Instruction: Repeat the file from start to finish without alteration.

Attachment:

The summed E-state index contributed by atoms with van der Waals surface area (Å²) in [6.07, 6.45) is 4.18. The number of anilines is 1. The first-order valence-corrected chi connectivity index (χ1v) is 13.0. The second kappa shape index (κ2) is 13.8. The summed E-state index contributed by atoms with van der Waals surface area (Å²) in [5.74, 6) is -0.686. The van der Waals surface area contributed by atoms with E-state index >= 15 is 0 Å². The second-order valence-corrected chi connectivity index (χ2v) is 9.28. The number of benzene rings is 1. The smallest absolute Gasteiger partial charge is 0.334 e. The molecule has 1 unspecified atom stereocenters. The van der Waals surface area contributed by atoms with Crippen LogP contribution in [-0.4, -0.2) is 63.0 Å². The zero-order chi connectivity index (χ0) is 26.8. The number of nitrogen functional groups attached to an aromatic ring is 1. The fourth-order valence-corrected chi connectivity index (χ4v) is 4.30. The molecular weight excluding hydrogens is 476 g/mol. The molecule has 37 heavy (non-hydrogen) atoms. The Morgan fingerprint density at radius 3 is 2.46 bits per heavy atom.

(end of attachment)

The summed E-state index contributed by atoms with van der Waals surface area (Å²) in [6.07, 6.45) is 4.18. The number of anilines is 1. The first-order valence-corrected chi connectivity index (χ1v) is 13.0. The second kappa shape index (κ2) is 13.8. The summed E-state index contributed by atoms with van der Waals surface area (Å²) in [5.74, 6) is -0.686. The van der Waals surface area contributed by atoms with E-state index >= 15 is 0 Å². The second-order valence-corrected chi connectivity index (χ2v) is 9.28. The number of benzene rings is 1. The smallest absolute Gasteiger partial charge is 0.334 e. The molecule has 1 unspecified atom stereocenters. The van der Waals surface area contributed by atoms with Crippen LogP contribution in [-0.4, -0.2) is 63.0 Å². The zero-order chi connectivity index (χ0) is 26.8. The number of nitrogen functional groups attached to an aromatic ring is 1. The fourth-order valence-corrected chi connectivity index (χ4v) is 4.30. The molecular weight excluding hydrogens is 476 g/mol. The molecule has 37 heavy (non-hydrogen) atoms. The Morgan fingerprint density at radius 3 is 2.46 bits per heavy atom.